Romantic love is the early phase of love. We are “in love”(and lust) with the object of our affections. He or she is nothing short of perfect. We want to spend all our waking moments together. We are ecstatic, elated, and to be sure, our hormones are elevated! There is a great function to this aspect of love: it encourages bonding between two people. But hormone levels that are elevated will, within twelve to eighteen months, level out. Then what?
If in the course of getting to know your lover, you find mutual understanding, respect, and common values; if you share similar visions of your future, then you may have found your long-term match. You can reveal your true self with the confidence that you are in an emotionally safe place and are free to enjoy the small as well as major moments with this trusted companion. This is mature love.
Hopefully we get to experience both kinds of love in our lifetimes. And as for the chocolates and roses, they work just fine with either kind.
Happy Valentine’s Day.
Posted on January 25, 2013 | No Comments
by Linda Herman
So I was driving to my office yesterday morning, with just a few minutes to spare. Far from being in a state of mindfulness, I alternated my attention between watching the traffic on the road and thinking about the clients I’d be meeting with for the day.
Stopping at a light at a major intersection, my eyes drifted to the gas station on the corner. And there they were: a baby boomer with graying hair pumping gas and her regal white cockatoo. No, he wasn’t flitting about the interior of the car. He was strutting his stuff on the top edge of the window of the open car door.
My mind immediately shifted gears; I was transfixed by the sight of that bird prancing and bobbing to the rhythm, I fantasized, of the gas flowing from the pump into the owner’s vehicle.
That woman and her bird did me a favor. Besides making me smile with delight, they brought my attention fully into the moment. I wasn’t a therapist mentally preparing for the day; I wasn’t an impatient driver waiting for the light to change. I was just “being”. And it felt pretty good.
Posted on January 18, 2013 | No Comments
by Linda Herman
So another athlete gets a national platform to admit to what he has been lying about for years. And what are we supposed to think about this “flawed character”? That’s how Lance Armstrong describes himself,as if having this flaw explains everything.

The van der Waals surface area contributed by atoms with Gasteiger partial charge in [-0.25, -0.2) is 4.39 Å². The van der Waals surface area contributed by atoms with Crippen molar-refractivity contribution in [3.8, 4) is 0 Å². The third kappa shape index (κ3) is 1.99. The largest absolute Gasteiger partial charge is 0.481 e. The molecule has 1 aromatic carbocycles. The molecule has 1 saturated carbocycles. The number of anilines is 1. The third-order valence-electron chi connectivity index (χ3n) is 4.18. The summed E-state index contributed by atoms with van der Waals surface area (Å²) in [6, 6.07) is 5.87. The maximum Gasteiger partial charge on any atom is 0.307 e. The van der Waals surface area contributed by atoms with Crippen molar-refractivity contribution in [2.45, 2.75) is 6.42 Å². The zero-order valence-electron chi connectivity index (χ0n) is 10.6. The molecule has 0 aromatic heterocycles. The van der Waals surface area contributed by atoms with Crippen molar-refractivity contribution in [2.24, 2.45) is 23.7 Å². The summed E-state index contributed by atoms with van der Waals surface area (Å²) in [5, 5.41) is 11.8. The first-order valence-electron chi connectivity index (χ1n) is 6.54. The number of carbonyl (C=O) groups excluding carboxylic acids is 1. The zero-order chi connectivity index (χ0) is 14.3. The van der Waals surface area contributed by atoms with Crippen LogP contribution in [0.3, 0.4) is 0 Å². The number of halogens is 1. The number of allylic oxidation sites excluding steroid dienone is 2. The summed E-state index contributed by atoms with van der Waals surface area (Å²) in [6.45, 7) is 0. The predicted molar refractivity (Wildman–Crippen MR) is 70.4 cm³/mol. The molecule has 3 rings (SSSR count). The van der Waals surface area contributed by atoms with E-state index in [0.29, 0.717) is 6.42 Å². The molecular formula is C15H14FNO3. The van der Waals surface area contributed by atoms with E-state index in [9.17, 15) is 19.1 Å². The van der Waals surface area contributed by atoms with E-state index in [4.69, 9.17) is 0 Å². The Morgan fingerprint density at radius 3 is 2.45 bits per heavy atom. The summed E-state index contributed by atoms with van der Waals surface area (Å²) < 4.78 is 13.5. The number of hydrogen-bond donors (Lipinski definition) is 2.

I see it another way.
Mr. Armstrong did get one word right: “character”. And he is sorely lacking in this area. We don’t hear that word used in the context of morality or moral fiber much these days. Our culture is loathe to judge others (unless you belong to certain unpopular groups).
Before Lance is let off the hook by forgiving fans, I want to add another label. He is a thief. He robbed others of the opportunity to win and to get the endorsements that come with victory. He denies that he was a cheat, because, he says, it was a level playing field. So that somehow makes it okay if others were cheating as well?
I don’t use the word “shame” much. But it is appropriate here: Lance, you should be ashamed of yourself. Are you capable of feeling this?
Posted on January 11, 2013 | No Comments
This week we read about another school shooter, this time in Taft, California. Over the past several weeks, we’ve seen reviews of the profiles of mass murderers: While no one description fits all, often these killers are disaffected teens and young adults who are angry and have had a series of disappointments. Many want to become notorious for their acts.
But have you noticed one factor this is consistently absent from the profiles? Poverty. Oh, these young people are impoverished alright. But not financially. They are sorely lacking in the areas of stability, empathy, and resiliency.
Life has its share of disappointments. Conveying that it will be otherwise is to create false expectations. Despite a frequent theme that shooters have been bullied, it is never a valid excuse for murder.
The recent tragedies can never be completely prevented. So what can you do? Keep it real with your families; pay attention to their lives; have a mix of work and play; get help when you or they need it.